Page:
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More Haywire (2012 film) reviews
review by . January 22, 2012
posted in Movie Hype
The Debut of The Real Female
Veteran director Steven Soderbergh may have given some people pause when they heard that he was making an action spy-thriller that seemed aimed to appease the mainstream viewer’s appetite for explosions, hard-hitting action and dumbed-down plotting. Well, it seems like the veteran filmmaker knew what he was doing when he teamed up with screen writer Lem Dobbs for their second collaboration after the hidden success of “The Limey”. “Haywire” stars MMA star Gina Carrano …
review by . May 31, 2012
posted in Movie Hype
*** out of ****    A young woman enters a diner. She is Mallory Kane (Gina Carano). She is followed soon thereafter by a man named Aaron (Channing Tatum). They talk for a little bit, although he seems upset, and just when the drinks that they ordered are about to be delivered to their table, Aaron strikes Mallory; and the two are involved in hand-to-hand combat. Mallory breaks Aaron's wrist but is wounded in her arm. A kind young man (Michael Angarano) gives Mallory the chance …
review by . January 28, 2012
posted in Movie Hype
Star Rating:         Steven Soderbergh’s Haywire takes an interesting and seldom used approach to the spy action thriller: It strips away all visual and thematic pretensions and simply plunges headfirst into pure adrenaline-pumping espionage. I’m hard pressed to say that the story is simple, and yet it’s clear to me that everything unnecessary has been left out, leaving only that which must be there for the sake of advancement. Although the fight sequences …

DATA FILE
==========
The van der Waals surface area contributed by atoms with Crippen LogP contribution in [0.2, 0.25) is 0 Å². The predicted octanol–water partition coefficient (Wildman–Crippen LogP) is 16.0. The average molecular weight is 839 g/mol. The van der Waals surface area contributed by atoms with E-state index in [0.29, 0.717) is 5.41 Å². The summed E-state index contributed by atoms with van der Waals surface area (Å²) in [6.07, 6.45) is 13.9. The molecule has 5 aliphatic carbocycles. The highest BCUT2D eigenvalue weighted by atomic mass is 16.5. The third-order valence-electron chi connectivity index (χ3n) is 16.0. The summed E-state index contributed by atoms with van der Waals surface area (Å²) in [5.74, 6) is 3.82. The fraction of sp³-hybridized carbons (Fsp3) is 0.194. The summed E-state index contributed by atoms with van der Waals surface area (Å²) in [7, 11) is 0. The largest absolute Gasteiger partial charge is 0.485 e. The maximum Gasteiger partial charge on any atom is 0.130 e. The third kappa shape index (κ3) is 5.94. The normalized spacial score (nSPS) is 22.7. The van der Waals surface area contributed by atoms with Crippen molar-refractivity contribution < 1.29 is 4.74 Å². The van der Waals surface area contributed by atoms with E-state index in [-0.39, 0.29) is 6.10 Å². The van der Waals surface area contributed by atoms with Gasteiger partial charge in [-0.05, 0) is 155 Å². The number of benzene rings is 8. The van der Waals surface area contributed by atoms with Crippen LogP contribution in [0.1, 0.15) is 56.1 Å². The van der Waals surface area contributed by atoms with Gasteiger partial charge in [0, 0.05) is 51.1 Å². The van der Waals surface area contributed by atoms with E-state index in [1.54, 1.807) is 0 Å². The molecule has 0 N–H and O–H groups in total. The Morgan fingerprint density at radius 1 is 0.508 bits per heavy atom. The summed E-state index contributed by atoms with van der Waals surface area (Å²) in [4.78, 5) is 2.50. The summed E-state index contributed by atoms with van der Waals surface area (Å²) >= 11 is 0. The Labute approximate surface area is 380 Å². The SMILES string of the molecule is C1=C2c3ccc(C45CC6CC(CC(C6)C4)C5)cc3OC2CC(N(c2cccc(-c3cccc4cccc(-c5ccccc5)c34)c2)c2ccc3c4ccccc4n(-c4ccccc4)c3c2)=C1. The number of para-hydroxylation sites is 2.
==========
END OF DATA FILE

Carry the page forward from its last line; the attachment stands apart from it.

review by . January 19, 2012
posted in Movie Hype
Still a Knockout
HAYWIRE Written by Lem Dobbs Directed by Steven Soderbergh Starring Gina Carano, Ewan McGregor, Michael Fassbender and Channing Tatum   Aaron: Is this your idea of relaxing? Wine and gun maintenance?   To a large extent, both on the surface and at its root, Steven Soderbergh’s latest caper, HAYWIRE, is nothing more than a filmic excuse to watch former “American Gladiator”, Gina Carano, beat the living crap out of a bunch of big, strapping men. On many levels, …
review by . January 17, 2012
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'Haywire' 'Two Jews On Film' Begin The Year Disagreeing Over Soderbergh's Spy Thriller (Video)
      I knew I was going to love 'Haywire' directed by Steven Soderbergh from the first scene.       A girl walks into a coffee shop in the middle of nowhere.   She sits down...blows on her hands to warm them.  The waitress takes her order.       A few seconds later, a man comes in, sits down opposite her.  They briefly chat...and then SUDDENLY...      It's wham...bam...pow-kick-punch....Trans …
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About this movie


  • Gina Carano as Mallory Kane in ``Haywire.''
  • Opened January 20, 2012 | Runtime:1 hr. 32 min.
  • R
    some violence
  • Information for parents: Common Sense Media says Iffy for 15+.
  • Mallory Kane (Gina Carano) is a highly trained operative for a government security contractor. Her missions take her to the world's most dangerous areas. After Mallory successfully frees a hostage journalist, she's betrayed and left for dead by someone in her own agency. Knowing her survival depends on learning the truth behind the double-cross, Mallory uses her black-ops training to set a trap. But when things go awry, Mallory knows she'll die unless she can turn the tables on her adversary.


  • Cast: Gina Carano, Michael Douglas, Michael Fassbender, Ewan McGregor, Bill Paxton, Channing Tatum, Michael Angarano, Antonio Banderas, Mathieu Kassovitz
  • Director: Steven Soderbergh
  • Genres: Action/Adventure
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    Genre: Action, Adventure, Thriller
    Release Date: Jan. 20, 2012